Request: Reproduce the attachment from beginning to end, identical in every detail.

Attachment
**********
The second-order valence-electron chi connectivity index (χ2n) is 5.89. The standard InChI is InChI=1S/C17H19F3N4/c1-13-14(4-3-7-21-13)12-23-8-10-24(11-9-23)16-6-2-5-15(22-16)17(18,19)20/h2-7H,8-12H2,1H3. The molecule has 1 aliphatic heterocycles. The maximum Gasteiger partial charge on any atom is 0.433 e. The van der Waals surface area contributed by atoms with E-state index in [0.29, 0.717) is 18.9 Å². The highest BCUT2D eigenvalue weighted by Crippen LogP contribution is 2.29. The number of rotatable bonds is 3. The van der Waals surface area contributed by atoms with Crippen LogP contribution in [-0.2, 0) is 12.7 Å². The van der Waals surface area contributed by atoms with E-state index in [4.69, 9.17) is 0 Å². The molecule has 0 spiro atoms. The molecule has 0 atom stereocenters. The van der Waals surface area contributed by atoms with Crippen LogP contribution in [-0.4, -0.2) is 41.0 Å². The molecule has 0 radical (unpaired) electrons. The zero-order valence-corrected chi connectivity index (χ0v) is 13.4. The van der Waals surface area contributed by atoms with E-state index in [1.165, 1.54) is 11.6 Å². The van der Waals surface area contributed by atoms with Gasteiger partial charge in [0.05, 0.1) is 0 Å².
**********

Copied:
The second-order valence-electron chi connectivity index (χ2n) is 5.89. The standard InChI is InChI=1S/C17H19F3N4/c1-13-14(4-3-7-21-13)12-23-8-10-24(11-9-23)16-6-2-5-15(22-16)17(18,19)20/h2-7H,8-12H2,1H3. The molecule has 1 aliphatic heterocycles. The maximum Gasteiger partial charge on any atom is 0.433 e. The van der Waals surface area contributed by atoms with E-state index in [0.29, 0.717) is 18.9 Å². The highest BCUT2D eigenvalue weighted by Crippen LogP contribution is 2.29. The number of rotatable bonds is 3. The van der Waals surface area contributed by atoms with Crippen LogP contribution in [-0.2, 0) is 12.7 Å². The van der Waals surface area contributed by atoms with E-state index in [4.69, 9.17) is 0 Å². The molecule has 0 spiro atoms. The molecule has 0 atom stereocenters. The van der Waals surface area contributed by atoms with Crippen LogP contribution in [-0.4, -0.2) is 41.0 Å². The molecule has 0 radical (unpaired) electrons. The zero-order valence-corrected chi connectivity index (χ0v) is 13.4. The van der Waals surface area contributed by atoms with E-state index in [1.165, 1.54) is 11.6 Å². The van der Waals surface area contributed by atoms with Gasteiger partial charge in [0.05, 0.1) is 0 Å².